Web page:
Annenberg held many titles and won many awards during his long life--including the Medal of Freedom, presented to him by President Reagan in 1986--but the most important to him was that of U.S. ambassador to the Court of St. James, where he served from 1969 to 1974. The coveted diplomatic position, which was bestowed by President Nixon, symbolized what the son of a poor Jewish immigrant had sought throughout his life--acceptance by the powerful.

“This man has given me the greatest honor of my life,” Annenberg said of his friend shortly after Nixon resigned the presidency in 1974 because of the Watergate scandal. “For that I shall be always grateful to him.”

Julie Nixon Eisenhower, daughter of the late president, said Tuesday that the family and the Richard Nixon Library & Birthplace would remember Annenberg most “for his extraordinary friendship.”

“At the lowest point in my father’s life, in the months following his resignation,” she said in a statement issued by the library, “Walter Annenberg called or wrote almost weekly, reminding his old friend ... that there were still ways he could serve his country. Annenberg’s loyalty, optimism and adherence to the credo ‘Never give up’ inspired my father and so many others whose lives Walter influenced.”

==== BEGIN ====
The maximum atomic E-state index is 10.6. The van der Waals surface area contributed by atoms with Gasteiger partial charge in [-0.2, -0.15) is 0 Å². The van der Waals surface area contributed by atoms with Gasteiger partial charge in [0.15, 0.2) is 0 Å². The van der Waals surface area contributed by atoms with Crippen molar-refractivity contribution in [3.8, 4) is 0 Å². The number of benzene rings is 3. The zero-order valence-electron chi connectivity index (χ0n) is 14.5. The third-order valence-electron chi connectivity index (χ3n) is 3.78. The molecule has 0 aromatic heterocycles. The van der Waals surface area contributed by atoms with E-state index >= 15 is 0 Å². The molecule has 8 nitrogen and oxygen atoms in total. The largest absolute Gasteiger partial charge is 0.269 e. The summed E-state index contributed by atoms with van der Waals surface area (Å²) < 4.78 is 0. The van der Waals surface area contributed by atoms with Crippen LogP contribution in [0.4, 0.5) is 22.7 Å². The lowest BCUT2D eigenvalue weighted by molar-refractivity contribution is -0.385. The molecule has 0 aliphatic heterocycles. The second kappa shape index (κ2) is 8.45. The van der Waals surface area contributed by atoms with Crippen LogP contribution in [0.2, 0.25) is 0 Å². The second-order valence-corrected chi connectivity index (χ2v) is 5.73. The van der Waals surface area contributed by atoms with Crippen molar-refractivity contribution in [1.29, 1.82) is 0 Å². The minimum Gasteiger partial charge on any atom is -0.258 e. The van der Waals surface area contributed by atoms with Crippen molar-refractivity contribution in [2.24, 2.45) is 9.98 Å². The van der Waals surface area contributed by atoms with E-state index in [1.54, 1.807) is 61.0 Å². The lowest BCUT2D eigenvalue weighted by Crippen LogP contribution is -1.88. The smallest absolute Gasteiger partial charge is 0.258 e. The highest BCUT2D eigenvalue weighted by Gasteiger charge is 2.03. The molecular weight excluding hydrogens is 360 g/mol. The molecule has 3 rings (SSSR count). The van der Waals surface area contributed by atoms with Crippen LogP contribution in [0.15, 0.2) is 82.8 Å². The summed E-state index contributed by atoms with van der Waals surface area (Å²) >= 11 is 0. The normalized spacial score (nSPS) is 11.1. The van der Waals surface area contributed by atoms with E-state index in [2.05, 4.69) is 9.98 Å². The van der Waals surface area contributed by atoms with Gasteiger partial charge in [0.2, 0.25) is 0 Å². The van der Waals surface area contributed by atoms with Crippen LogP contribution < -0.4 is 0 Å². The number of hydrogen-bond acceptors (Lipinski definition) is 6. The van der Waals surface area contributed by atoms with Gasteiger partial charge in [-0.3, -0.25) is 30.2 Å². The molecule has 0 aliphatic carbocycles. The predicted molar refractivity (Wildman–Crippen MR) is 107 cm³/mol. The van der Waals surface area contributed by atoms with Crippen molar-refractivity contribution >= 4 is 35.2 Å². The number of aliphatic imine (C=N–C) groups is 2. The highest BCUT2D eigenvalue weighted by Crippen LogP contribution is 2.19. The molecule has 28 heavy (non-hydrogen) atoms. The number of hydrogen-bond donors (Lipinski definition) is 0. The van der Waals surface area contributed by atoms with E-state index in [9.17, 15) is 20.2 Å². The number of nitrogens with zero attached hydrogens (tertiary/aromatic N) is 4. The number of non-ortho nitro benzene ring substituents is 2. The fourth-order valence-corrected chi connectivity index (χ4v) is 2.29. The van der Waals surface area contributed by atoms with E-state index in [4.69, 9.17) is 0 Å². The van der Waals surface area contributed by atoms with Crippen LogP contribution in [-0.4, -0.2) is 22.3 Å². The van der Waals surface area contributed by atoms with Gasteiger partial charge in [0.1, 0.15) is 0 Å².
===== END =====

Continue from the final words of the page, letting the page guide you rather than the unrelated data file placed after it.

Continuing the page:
Annenberg returned to the White House in 1993, where President Clinton announced that the billionaire had donated $500 million to advance elementary and secondary education in the nation’s schools.

Matched by private and federal funds, that grant provided an eventual $1 billion for five-year projects at 18 school districts in large cities and rural areas from New York to Los Angeles.

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Richard Colvin, deputy director of the Hechinger Institute on Education and the Media at Columbia University, said Tuesday that most of the projects, including that in Los Angeles, focused on teacher development. In Los Angeles, he said, the Annenberg funding supported the pairing of elementary, middle and high schools with university experts to improve teacher skills and raise standards for student achievement. In other cities, notably New York and Minneapolis, funds were used to improve arts education by hiring hundreds of teachers of art, dance and music.

Earlier in 1993, Annenberg had donated $365 million in a single day--$120 million each to USC and Penn; $100 million to the Peddie School, a prep school he had attended; and $25 million to Harvard University.

Walter Hubert Annenberg, whose personal net worth was listed as $4 billion by Forbes, which ranked him 39th in its 2002 edition of the 400 Richest People in America, was born March 13, 1908, in Milwaukee, the only son among the nine children of Sadie and Moses Annenberg.

The extraordinary rise to riches of father and son was chronicled in a 1999 book, “Legacy: A Biography of Moses and Walter Annenberg,” by Time and Fortune magazine writer Christopher Ogden.

Annenberg’s father, the most influential person in Walter’s life, had emigrated from an East Prussian village to Chicago as a child. As a youngster, the senior Annenberg peddled groceries, tended bar and swept stables.